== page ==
Review: Sweetbitter

Sweetbitter, Stephanie Danler

Publication: May 24th 2016 by Knopf

Hardcover, 368 pages

Source: ARC gifted from a friend

26192646

“Let’s say I was born when I came over the George Washington Bridge…”

This is how we meet unforgettable Tess, the twenty-two-year-old at the heart of this stunning first novel. Shot from a mundane, provincial past, she’s come to New York to look for a life she can’t define, except as a burning drive to become someone, to belong somewhere. After she stumbles into a coveted job at a renowned Union Square restaurant, we spend the year with her as she learns the chaotic, punishing, privileged life of a “backwaiter,” on duty and off. Her appetites—for food, wine, knowledge, and every kind of experience—are awakened. And she’s pulled into the magnetic thrall of two other servers—a handsome bartender she falls hard for, and an older woman she latches onto with an orphan’s ardor.

These two and their enigmatic connection to each other will prove to be Tess’s hardest lesson of all. Sweetbitter is a story of discovery, enchantment, and the power of what remains after disillusionment.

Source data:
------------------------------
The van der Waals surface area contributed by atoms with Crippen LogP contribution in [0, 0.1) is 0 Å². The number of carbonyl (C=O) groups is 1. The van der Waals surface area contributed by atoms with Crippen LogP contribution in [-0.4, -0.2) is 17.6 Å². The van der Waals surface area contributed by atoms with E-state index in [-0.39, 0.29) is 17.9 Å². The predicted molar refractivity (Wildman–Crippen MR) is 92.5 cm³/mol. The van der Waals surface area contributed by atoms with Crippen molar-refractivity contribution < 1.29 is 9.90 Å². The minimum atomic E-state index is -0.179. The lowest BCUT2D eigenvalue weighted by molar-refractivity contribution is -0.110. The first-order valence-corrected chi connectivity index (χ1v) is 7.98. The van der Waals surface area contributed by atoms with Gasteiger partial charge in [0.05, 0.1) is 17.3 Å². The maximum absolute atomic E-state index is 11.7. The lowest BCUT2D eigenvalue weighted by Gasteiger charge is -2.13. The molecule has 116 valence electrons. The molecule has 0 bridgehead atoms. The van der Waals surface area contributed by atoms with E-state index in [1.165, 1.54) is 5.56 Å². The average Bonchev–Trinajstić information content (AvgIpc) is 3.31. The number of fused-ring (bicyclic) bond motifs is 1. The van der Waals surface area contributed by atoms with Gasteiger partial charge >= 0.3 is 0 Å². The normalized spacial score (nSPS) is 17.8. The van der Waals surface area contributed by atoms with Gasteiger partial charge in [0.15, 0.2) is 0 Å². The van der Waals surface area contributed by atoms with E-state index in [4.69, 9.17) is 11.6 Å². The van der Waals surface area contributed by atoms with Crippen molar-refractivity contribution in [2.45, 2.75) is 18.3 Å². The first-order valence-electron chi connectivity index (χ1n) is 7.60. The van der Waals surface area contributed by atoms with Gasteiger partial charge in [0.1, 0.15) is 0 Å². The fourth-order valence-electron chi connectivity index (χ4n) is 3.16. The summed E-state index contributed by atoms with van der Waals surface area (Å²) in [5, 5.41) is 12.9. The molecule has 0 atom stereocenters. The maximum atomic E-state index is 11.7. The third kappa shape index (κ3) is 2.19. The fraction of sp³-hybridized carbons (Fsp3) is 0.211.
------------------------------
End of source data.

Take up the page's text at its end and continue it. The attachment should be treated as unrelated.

I think this is my favorite read of 2016 so far.  I don’t think I’m ever going to feel the same way dining out at a nice restaurant.  Tess leaves her childhood home and her life as she’s known it behind at 22 and heads to New York to find her adult path.  She almost never looks back.  She lucks into an apartment to share and a job at an unnamed restaurant in Union Square where she’s hired as a backwaiter.  The training, the hazing, the bar towels, the wine, the food, the semi-incestuous staff relationships, the management, the FOOD, the drugs.  So many things are going on in a restaurant and I had no idea!

Tess navigates new friendships and toxic relationships with the bravado and bluster every 22 year-old should have.  She’s brave and she’s thoughtless and I just loved her story.   The writing is intense and enthralling.  I loved the slips into stream of consciousness as Tess lived out her days at the restaurant.    

Once you admit you want things to taste like more or better versions of themselves – once you commit to flavor as your god – the rest follows.  I started adding salt to everything.  My tongue grew calloused, abraded, overworked.  You want the fish to taste like fish, but fish times a thousand.  Times a million.  Fish on crack.  I was lucky I never tried crack.

Read this with a glass of wine – skip the crack.  Then come talk to me about it!  I’m going to be reading this again soon and then hoping to be out at a great restaurant watching the staff.

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